The New York premiere of “The Interview,” a Sony Pictures comedy about the assassination of North Korean President Kim Jong-Un, has been canceled and a source said one theater chain had scrapped plans to show it, after threats from a hacking group.
Internet news company BuzzFeed reported that the stars of the movie James Franco and Seth Rogen had canceled all planned media appearances on Tuesday, the day they were scheduled to appear at a BuzzFeed event. Representatives for the actors did not immediately respond to requests for comment.The hackers, who said they were also responsible for seizing control of Sony Corp’s (6758.T) computer system last month, on Tuesday warned people to stay away from cinemas showing the film starring James Franco and Seth Rogen, and darkly reminded moviegoers of the Sept. 11 hijacked plane attacks on the United States in 2001.
“We recommend you to keep yourself distant from the places at that time,” the hackers wrote.
A spokeswoman for Landmark, which was to have hosted a premiere of the film at its Sunshine Cinema in Lower East Side, New York, on Thursday, said by email that the screening had been canceled, but did not explain why.
A Sony spokeswoman had no immediate comment on the threat. Sony executives had earlier told theater owners it would not pull the film but added they would not object if they decided to cancel screenings, according to a person familiar with the discussions.
Carmike Cinemas (CKEC.O), operator of 278 theaters in 41 states, informed Sony late on Tuesday that it would not show the film, the person said. Carmike executives were not immediately available for comment on Tuesday evening, a spokesman said.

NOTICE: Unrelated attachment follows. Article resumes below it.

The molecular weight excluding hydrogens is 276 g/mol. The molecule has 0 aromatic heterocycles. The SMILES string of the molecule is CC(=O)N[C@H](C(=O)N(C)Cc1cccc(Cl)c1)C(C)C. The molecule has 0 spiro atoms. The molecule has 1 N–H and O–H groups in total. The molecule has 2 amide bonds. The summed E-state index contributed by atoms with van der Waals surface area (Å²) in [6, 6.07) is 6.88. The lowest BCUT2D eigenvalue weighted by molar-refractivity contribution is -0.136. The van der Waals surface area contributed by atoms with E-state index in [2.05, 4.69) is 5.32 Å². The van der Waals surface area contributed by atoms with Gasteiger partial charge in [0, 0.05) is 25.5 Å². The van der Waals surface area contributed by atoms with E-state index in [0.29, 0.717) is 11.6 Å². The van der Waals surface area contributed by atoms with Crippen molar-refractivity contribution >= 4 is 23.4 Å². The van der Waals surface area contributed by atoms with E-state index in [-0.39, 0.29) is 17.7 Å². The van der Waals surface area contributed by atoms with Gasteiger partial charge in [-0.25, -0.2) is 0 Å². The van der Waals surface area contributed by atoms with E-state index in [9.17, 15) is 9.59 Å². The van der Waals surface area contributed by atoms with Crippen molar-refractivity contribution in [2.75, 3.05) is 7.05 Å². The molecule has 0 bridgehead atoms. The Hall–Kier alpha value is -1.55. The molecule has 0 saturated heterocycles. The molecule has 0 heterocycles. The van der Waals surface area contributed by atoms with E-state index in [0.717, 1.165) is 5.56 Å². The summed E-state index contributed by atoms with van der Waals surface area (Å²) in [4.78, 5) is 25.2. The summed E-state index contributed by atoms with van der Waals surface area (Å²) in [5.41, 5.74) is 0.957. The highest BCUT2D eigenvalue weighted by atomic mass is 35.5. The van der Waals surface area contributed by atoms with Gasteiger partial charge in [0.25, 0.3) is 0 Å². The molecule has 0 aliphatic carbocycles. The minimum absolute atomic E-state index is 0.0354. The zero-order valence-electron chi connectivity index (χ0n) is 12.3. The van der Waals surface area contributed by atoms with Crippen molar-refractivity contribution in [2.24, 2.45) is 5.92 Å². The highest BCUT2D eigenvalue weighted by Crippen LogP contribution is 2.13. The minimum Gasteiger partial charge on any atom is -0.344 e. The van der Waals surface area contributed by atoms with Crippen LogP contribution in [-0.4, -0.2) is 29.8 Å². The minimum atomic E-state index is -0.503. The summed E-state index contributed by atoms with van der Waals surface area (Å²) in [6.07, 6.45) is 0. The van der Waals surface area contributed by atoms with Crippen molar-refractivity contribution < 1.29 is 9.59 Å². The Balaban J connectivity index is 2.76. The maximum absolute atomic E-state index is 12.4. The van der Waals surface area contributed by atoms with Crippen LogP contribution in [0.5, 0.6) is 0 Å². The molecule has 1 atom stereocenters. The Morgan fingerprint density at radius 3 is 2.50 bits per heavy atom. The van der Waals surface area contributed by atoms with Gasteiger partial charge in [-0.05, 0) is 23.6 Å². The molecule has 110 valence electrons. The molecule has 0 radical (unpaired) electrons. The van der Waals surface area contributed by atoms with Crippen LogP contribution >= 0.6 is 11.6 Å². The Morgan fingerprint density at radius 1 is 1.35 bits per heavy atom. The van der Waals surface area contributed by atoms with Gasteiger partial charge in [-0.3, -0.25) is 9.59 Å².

An official at the U.S. Department of Homeland Security (DHS) and another U.S. security official said investigations had found nothing concrete so far to substantiate the threat.
“At this time there is no credible intelligence to indicate an active plot against movie theaters within the United States,” the DHS official said.
Police departments in Los Angeles and New York, however, said they were take the warning seriously.
Los Angeles Police Chief Charlie Beck told a news conference that officers would be taking extra precautions to make sure movie theaters were “as safe as we can make them”. He said the threats were “done to put terror” into U.S. audiences.
The North Korean government has denounced the film as “undisguised sponsoring of terrorism, as well as an act of war” in a letter to U.N. Secretary-General Ban Ki-moon.
U.S. security agencies are investigating a hacking group that carried out the cyber attack in November that severely damaged the movie studio’s network and published damaging internal emails, unreleased films and employee data online. The group published what appeared to be more internal emails on Tuesday.
Marc Maiffret, chief technology officer of cybersecurity firm BeyondTrust, said he believed it was the first time a film screening had been pulled in the wake of a high-profile cyber-attack.SHOW MORE